Big data conference set for May 23-24
The two-day conference will feature leaders from academia, government and industry who harness immense data sets to more precisely predict, diagnose and treat disease.
Altered immune cells attack brain tumor
In mice, a fatal brainstem tumor was cleared by injecting it with engineered T cells that recognized the cancer and targeted it for destruction. The Stanford discovery is moving to human trials.
Fitness lowers genetic risk of heart disease
In an observational study of almost a half-million participants, Stanford researchers discovered an association between high fitness levels and low heart disease, even among those at genetic risk.
Tobacco products sold on Facebook
Several Facebook policies bar tobacco sales and promotion on the platform, but Stanford researchers found brands and vendors marketing their products through unpaid content.
How liver regenerates itself
A subset of liver cells with high levels of telomerase renews the organ during normal cell turnover and after injury, according to Stanford researchers. The cells may also give rise to liver cancer.
Stress hormone timing controls weight gain
A circadian code controls the switch that produces fat cells, according to a new study by Stanford researchers.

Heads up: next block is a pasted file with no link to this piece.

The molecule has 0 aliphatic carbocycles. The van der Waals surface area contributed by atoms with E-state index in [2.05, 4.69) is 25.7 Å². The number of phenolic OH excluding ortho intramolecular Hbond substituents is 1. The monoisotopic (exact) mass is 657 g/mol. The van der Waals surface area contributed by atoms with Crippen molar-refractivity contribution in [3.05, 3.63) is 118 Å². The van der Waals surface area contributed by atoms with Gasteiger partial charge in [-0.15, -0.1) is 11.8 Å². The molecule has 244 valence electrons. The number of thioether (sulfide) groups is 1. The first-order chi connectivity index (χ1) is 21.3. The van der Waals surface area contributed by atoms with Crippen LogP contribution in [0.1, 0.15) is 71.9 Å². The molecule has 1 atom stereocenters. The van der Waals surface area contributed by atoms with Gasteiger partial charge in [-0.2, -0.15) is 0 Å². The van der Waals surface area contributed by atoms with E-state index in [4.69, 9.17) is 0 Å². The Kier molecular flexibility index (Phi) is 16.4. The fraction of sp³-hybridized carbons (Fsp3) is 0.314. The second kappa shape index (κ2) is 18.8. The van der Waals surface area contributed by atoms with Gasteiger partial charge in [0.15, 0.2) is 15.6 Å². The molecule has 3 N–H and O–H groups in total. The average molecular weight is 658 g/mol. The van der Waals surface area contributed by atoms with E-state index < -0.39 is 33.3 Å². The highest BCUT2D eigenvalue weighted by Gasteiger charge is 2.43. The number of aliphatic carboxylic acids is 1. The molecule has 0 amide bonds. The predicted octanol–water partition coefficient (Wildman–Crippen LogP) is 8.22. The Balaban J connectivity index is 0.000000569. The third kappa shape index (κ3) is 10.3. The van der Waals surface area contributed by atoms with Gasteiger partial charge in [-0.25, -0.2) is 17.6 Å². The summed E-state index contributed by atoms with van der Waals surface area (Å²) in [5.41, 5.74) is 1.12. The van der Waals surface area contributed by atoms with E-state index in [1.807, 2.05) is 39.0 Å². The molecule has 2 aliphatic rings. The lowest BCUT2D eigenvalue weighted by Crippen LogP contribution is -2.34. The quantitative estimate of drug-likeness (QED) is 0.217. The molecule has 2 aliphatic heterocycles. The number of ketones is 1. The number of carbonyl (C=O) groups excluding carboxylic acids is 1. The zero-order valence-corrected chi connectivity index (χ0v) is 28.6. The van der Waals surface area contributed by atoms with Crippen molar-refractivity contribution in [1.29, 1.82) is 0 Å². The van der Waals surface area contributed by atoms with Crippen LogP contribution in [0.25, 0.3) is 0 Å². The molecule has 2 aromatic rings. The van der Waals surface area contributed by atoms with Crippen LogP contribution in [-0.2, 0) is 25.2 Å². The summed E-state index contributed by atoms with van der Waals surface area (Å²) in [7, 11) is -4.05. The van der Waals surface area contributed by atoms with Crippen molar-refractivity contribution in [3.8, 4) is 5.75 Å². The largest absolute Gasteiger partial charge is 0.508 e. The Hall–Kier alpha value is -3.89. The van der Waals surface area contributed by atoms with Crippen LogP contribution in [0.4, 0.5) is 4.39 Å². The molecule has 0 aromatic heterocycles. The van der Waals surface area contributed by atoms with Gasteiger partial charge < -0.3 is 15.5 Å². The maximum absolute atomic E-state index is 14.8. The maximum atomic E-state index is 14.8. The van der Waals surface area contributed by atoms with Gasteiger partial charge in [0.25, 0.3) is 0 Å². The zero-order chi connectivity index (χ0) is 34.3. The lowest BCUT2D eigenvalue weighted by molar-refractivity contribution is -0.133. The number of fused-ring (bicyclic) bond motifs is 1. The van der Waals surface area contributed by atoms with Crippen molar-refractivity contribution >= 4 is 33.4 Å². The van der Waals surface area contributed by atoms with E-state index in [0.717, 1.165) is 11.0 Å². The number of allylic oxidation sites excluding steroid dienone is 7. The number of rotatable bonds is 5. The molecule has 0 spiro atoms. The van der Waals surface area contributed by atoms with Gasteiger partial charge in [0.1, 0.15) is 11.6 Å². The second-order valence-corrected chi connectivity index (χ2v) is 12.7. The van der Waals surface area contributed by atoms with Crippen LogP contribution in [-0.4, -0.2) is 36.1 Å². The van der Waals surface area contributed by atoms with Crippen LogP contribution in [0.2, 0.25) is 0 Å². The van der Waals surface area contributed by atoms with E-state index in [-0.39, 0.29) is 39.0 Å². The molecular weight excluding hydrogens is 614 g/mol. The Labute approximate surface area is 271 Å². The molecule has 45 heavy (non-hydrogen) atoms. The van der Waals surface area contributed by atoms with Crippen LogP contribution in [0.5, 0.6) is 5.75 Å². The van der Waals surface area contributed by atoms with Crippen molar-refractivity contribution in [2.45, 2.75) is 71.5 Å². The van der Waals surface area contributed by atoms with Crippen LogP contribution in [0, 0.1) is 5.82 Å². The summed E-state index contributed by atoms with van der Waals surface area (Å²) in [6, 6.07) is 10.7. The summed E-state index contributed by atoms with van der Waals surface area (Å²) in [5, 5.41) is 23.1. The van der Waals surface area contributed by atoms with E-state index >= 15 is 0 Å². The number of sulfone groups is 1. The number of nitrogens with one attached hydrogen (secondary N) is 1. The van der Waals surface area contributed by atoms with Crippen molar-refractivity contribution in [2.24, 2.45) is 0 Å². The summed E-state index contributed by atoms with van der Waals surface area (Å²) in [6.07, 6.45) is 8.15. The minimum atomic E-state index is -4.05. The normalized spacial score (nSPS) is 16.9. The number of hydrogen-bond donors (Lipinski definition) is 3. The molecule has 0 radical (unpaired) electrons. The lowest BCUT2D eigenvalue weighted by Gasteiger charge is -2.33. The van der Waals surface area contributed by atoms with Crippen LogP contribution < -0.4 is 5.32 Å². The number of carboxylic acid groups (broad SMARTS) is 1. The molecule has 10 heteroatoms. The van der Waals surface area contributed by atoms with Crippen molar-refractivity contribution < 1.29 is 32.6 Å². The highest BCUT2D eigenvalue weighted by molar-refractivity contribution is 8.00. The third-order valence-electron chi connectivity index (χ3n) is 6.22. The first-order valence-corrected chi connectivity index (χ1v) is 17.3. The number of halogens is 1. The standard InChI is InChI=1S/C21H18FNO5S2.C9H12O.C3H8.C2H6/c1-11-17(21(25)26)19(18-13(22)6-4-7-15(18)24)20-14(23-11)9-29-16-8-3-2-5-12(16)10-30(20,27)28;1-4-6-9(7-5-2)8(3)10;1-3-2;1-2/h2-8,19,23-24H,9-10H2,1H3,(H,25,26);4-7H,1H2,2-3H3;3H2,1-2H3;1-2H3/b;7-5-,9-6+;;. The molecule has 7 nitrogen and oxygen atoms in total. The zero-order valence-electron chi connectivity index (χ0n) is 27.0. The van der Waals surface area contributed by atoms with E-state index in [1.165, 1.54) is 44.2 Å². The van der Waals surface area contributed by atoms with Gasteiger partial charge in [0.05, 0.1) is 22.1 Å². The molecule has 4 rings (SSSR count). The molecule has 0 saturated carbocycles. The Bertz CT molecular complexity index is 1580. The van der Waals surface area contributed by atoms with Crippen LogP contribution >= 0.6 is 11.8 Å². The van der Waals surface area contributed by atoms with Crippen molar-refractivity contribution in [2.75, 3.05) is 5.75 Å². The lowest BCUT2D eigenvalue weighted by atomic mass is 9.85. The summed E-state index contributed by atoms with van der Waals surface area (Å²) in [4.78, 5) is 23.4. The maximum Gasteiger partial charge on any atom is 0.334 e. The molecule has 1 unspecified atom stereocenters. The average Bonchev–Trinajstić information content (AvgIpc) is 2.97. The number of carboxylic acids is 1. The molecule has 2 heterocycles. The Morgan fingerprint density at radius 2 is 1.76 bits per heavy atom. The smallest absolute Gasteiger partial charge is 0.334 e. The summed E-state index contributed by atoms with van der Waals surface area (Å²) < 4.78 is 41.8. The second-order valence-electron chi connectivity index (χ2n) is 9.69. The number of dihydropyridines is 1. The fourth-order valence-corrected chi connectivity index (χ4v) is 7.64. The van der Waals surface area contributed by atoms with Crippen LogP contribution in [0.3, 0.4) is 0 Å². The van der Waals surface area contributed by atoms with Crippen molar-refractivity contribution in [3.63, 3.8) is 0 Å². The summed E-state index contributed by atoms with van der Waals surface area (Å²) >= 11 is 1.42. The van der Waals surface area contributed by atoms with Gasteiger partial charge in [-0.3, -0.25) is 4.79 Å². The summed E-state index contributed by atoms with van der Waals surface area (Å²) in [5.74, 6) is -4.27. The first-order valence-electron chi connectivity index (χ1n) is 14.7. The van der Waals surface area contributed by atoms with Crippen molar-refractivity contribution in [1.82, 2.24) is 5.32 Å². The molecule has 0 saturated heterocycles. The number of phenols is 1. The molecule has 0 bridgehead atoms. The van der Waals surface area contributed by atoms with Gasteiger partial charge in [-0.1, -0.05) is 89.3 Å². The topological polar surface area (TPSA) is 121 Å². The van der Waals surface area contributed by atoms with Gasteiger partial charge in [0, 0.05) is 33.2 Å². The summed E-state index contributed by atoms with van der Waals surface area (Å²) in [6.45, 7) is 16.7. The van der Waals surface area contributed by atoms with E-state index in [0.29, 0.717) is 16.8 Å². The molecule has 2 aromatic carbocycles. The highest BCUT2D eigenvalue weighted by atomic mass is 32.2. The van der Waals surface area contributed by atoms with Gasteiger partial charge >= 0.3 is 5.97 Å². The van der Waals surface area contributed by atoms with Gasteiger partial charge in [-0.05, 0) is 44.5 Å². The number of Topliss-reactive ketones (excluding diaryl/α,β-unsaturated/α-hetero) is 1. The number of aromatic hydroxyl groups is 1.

Yeast made to produce cough suppressant
The only source of noscapine, a cough suppressant with potential anti-cancer properties, is opium poppies. Yet Stanford bioengineers have found a new way of producing the drug: reconstructing its biosynthetic pathway in yeast.
Neuroscientist Eric Shooter dies
A pioneering protein chemist at Stanford, Shooter parsed the physiological roles of key brain growth factors. He also hired and nurtured young faculty who would become highly successful scientists.
Mysterious skeleton reveals details of bone diseases
The strange skeletal remains of a fetus discovered in Chile have turned up new insights into the genetics of some bone diseases, according to a new study from researchers at Stanford and UCSF.
Protein clumps affect neural stem cells
Young, resting neural stem cells have large protein clumps often associated with neurodegeneration. As stem cells age, the aggregates inhibit their ability to make new neurons, Stanford researchers say.
Leading in Precision Health
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